Some houses sell even before they formally hit the market – through a controversial technique known as “pocket listings.”
What’s a pocket listing? Essentially it’s a private, “off-market” listing, often of short duration. Instead of putting the house on the local multiple listing service – which exposes it to a vast number of shoppers and agents via real estate websites – agents restrict access to information about the house to their own buyer clients or colleagues in the same brokerage, hoping for a quick, full-price sale.
Pocket listings are surging, experts say, because of historically low inventories of homes for sale in major metropolitan areas, along with strong buyer demand and low mortgage rates. This combination has made control of upcoming new listings a powerful asset for agents in very competitive sellers’ markets.
If agents can sell their off-market listing to a buyer-client they bring in on their own, they can collect both sides of the commission rather than splitting it with another agent. If they can sell it through colleagues in their own firm – even at a slight discount to regular commission rates – the full commission remains inside the brokerage.
Brokers in some highly competitive markets say pocket listings are becoming a significant factor in the business. Bill Podley, broker-owner of Podley Properties, a Pasadena, Calif.-based firm that specializes in middle- and high-end communities, says he has heard estimates that as high as one-third of luxury and upper-cost homes selling in northeast Los Angeles County now involve pocket listings. David Howell, executive vice president of McEnearney Associates Inc., a large brokerage in the Washington, D.C., area, says he heard a recent estimate that such listings may now run as high as 20 percent nationally. Glenn Kelman, CEO of Redfin, an online real estate firm, said “we are seeing more pocket listings across the U.S. In Boston and Los Angeles, we also see listing agents refuse to allow any showings of the home until the weekend open house.”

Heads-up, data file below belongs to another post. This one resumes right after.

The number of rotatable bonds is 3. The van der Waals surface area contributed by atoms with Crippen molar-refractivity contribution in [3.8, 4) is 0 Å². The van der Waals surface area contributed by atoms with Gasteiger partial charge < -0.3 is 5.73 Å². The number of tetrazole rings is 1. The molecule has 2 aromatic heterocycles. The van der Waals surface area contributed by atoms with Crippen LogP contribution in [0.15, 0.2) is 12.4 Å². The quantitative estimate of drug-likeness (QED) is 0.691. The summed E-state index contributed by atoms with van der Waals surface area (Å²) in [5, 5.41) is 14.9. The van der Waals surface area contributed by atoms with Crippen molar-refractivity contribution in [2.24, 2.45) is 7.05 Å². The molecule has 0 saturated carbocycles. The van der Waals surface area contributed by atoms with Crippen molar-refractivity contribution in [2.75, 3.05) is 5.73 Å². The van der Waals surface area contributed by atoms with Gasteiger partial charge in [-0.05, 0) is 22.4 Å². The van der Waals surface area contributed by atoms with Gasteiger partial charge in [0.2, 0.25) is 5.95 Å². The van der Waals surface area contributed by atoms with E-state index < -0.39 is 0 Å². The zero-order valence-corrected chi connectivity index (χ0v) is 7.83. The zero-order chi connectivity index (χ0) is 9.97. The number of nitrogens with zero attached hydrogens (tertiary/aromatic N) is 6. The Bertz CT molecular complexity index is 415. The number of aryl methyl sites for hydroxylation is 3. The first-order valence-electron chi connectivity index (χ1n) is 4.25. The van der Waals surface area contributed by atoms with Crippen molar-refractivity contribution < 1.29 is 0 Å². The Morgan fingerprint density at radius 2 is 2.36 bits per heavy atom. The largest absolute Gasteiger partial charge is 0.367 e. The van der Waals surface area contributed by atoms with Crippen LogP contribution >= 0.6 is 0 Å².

Real estate executives such as Podley, Howell and Kelman are critical of pocket listings. They argue that by restricting access to information about homes to relatively small numbers of potential buyers, agents are not fulfilling their core duties to their seller clients and not obtaining the highest possible prices. Podley cites the example of a house he recently sold. Because it was put on the multiple listing service, it drew 300 visitors and 50 offers within five days, and it sold for more than 40 percent above the asking price.
“It is highly unlikely,” he said, “that the seller would have achieved that kind of price had the home been exposed to a limited number of buyers” through a pocket listing.
Some agents, however, argue that there is a good case for keeping things private: Sellers may not want hundreds of strangers tramping through their homes. Others want to get the transaction done quickly at an agreeable price – not a bonanza – and don’t see the need for Internet exposure. Others argue that large brokerages prominent in the upper brackets of their local markets have agents who know hundreds of potentially interested buyers.
Tom Heatherman of Michael Saunders & Co., a Sarasota, Fla., brokerage, says his firm conducts weekly “caravans” for its agents to view homes not yet on the multiple listing service but scheduled for listing by the company later in the week.
Bottom line: If you are thinking about selling, be aware that pocket listings restrict the audience for your property, and possibly your maximum price. If that’s fine with you, and you understand the potential conflicts of interest when brokerages represent both seller and buyer, go for it.
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